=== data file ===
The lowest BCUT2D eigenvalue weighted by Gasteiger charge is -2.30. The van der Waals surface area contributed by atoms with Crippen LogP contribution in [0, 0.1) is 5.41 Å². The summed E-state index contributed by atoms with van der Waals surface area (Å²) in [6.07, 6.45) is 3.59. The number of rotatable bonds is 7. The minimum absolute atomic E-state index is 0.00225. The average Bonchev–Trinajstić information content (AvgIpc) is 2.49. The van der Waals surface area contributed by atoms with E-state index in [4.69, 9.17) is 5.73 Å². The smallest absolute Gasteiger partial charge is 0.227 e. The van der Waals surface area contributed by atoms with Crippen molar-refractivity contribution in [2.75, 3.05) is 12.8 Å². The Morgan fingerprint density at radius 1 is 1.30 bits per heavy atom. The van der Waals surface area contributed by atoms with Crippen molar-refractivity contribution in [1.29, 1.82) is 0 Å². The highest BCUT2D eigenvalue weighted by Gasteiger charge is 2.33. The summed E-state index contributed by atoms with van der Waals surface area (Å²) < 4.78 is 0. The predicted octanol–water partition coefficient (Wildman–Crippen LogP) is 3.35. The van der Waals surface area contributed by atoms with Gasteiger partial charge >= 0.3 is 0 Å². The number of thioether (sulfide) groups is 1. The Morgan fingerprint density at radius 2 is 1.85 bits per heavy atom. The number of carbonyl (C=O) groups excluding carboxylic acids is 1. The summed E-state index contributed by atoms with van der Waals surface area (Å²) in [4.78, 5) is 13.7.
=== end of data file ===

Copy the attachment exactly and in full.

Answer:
The lowest BCUT2D eigenvalue weighted by Gasteiger charge is -2.30. The van der Waals surface area contributed by atoms with Crippen LogP contribution in [0, 0.1) is 5.41 Å². The summed E-state index contributed by atoms with van der Waals surface area (Å²) in [6.07, 6.45) is 3.59. The number of rotatable bonds is 7. The minimum absolute atomic E-state index is 0.00225. The average Bonchev–Trinajstić information content (AvgIpc) is 2.49. The van der Waals surface area contributed by atoms with E-state index in [4.69, 9.17) is 5.73 Å². The smallest absolute Gasteiger partial charge is 0.227 e. The van der Waals surface area contributed by atoms with Crippen molar-refractivity contribution in [2.75, 3.05) is 12.8 Å². The Morgan fingerprint density at radius 1 is 1.30 bits per heavy atom. The van der Waals surface area contributed by atoms with Crippen molar-refractivity contribution in [1.29, 1.82) is 0 Å². The highest BCUT2D eigenvalue weighted by Gasteiger charge is 2.33. The summed E-state index contributed by atoms with van der Waals surface area (Å²) < 4.78 is 0. The predicted octanol–water partition coefficient (Wildman–Crippen LogP) is 3.35. The van der Waals surface area contributed by atoms with Gasteiger partial charge >= 0.3 is 0 Å². The number of thioether (sulfide) groups is 1. The Morgan fingerprint density at radius 2 is 1.85 bits per heavy atom. The number of carbonyl (C=O) groups excluding carboxylic acids is 1. The summed E-state index contributed by atoms with van der Waals surface area (Å²) in [4.78, 5) is 13.7.